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The grave side

Filmmaker Feng Xiaogang's new work, Back to 1942, chronicles the human drama of a devastating famine. It stars A-list actors, including Zhang Guoli. Photos provided to China Daily

Publication Date : 23-11-2012


Chinese director Feng Xiaogang, who's renowned for his year-end urban comedies, now has on offer a historical saga so tragic that tears run dry before the movie reaches a midpoint, at least for the characters. This comes in a season that was singlehandedly created by him to be mindlessly jovial - one that escapes from the heavy themes in life.

I have always suspected that, buried deep inside the comedic facade of this movie populist, is someone who not only strives for depth but also ponders some of the most puzzling philosophical questions that plague the country, such as why bad things keep happening to China. The superstar director has done a very good job hiding his gravitas - until now.

Long-neglected episode

Back to 1942 is about the famine that affected 30 million people in Henan province in the title year, killing one-tenth of the population. The natural disaster caused by locusts and drought was exacerbated by the imminent invasion of the Japanese army and something more.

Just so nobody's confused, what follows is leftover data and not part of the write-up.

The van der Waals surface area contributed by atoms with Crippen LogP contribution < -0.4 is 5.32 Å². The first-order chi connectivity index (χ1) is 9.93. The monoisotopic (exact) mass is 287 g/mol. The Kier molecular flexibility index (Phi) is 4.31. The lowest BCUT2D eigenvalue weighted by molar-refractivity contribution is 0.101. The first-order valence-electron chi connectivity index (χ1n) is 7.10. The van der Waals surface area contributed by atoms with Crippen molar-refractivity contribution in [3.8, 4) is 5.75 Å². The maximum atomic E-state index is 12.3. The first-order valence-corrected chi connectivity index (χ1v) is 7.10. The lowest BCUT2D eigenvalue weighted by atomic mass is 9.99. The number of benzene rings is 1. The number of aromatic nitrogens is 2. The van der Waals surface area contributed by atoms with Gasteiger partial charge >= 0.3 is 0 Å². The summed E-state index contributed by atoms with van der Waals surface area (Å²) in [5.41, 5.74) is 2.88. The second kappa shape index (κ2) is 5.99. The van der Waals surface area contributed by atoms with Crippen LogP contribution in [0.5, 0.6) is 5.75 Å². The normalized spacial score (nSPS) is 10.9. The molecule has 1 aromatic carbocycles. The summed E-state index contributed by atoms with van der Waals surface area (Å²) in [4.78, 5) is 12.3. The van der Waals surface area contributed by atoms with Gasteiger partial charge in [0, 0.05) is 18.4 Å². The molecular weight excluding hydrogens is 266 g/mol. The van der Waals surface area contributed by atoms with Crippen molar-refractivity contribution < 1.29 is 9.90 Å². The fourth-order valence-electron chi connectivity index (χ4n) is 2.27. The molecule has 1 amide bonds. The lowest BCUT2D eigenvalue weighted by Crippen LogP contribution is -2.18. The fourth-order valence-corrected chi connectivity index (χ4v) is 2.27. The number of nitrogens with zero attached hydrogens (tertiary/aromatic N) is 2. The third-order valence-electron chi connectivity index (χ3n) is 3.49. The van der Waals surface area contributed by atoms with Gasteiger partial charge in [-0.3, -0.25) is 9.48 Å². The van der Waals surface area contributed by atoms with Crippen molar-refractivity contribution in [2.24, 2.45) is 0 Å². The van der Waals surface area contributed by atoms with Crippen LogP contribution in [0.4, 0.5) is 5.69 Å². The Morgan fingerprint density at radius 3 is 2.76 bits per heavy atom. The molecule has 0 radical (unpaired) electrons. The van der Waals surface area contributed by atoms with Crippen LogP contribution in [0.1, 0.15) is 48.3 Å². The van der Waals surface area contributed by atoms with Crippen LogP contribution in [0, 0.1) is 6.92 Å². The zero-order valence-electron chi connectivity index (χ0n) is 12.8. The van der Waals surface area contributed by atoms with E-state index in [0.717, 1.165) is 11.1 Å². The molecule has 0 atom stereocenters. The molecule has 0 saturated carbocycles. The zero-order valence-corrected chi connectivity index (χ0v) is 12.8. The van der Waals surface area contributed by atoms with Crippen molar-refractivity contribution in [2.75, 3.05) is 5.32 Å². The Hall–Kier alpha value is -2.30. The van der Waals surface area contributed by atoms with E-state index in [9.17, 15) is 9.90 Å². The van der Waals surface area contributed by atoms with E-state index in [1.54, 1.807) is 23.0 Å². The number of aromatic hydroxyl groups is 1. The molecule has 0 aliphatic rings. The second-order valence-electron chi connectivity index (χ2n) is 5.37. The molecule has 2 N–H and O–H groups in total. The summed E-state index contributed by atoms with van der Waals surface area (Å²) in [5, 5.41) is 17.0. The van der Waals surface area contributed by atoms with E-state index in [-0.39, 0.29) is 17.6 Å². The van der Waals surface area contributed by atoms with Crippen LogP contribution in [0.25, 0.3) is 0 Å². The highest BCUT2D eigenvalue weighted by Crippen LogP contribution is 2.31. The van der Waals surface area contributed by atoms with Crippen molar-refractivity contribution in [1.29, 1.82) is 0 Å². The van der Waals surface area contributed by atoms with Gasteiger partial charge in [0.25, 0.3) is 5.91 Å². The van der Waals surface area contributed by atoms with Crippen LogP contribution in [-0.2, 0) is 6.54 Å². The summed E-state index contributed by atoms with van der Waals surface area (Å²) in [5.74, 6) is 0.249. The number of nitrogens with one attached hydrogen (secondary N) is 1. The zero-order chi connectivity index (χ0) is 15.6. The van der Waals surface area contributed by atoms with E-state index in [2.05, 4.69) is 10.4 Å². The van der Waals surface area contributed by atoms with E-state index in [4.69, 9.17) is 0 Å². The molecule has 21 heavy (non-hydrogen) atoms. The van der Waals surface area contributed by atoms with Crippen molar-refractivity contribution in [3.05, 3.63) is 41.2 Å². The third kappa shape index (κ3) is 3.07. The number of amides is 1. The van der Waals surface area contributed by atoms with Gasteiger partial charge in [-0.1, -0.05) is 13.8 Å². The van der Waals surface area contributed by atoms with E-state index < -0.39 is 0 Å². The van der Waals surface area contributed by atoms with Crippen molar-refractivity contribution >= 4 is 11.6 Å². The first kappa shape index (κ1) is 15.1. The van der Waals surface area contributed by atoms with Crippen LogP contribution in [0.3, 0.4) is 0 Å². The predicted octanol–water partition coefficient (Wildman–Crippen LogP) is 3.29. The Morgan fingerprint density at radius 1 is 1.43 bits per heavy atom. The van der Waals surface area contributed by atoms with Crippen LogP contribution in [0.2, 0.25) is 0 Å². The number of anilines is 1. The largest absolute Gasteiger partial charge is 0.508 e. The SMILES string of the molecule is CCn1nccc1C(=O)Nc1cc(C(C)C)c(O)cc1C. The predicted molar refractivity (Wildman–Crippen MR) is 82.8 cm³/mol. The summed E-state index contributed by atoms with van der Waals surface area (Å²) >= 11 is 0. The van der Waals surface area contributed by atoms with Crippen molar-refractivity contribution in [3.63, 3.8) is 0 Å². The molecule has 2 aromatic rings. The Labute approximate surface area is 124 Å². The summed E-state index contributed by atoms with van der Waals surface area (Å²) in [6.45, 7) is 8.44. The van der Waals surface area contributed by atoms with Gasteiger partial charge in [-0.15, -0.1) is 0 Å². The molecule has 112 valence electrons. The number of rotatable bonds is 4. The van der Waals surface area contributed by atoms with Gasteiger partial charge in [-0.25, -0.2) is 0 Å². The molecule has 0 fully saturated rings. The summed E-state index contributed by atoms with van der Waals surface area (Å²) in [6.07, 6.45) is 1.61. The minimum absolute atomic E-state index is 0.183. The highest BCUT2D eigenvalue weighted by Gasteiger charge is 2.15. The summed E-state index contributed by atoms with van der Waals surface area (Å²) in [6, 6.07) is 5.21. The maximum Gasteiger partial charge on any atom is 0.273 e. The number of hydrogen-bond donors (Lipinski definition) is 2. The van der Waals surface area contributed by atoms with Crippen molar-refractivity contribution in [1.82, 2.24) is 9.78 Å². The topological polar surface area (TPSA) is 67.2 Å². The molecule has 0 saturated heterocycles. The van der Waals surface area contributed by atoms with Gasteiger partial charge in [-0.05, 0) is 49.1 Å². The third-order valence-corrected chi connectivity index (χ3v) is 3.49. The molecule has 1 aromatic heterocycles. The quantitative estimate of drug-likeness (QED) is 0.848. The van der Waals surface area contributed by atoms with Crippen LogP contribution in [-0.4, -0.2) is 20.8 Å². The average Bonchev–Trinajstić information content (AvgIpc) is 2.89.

The snaking and grinding multitude of emaciated figures is only half the sad story. The bigger tragedy is the unwillingness to help. The neighbouring province blocks fleeing refugees at gunpoint. Japanese invaders bomb them as they are mingled with retreating Chinese soldiers. The national army, instead of offering humanitarian assistance, imposes a levy of grains on an already-starving population - in the name of protecting them from invaders.

Screenwriter Liu Zhenyun and director Feng deliver excruciating scenes of human suffering, but most eye-popping is the depiction of behind-the-scenes manipulation by politicians, who place their own interests above the survival of ordinary people.

On the surface, nobody in the bureaucracy is a bad person: The governor of the province is constantly despondent over the fate of his people, and Chiang Kai-shek, the top leader, is aloof yet not exactly uncaring.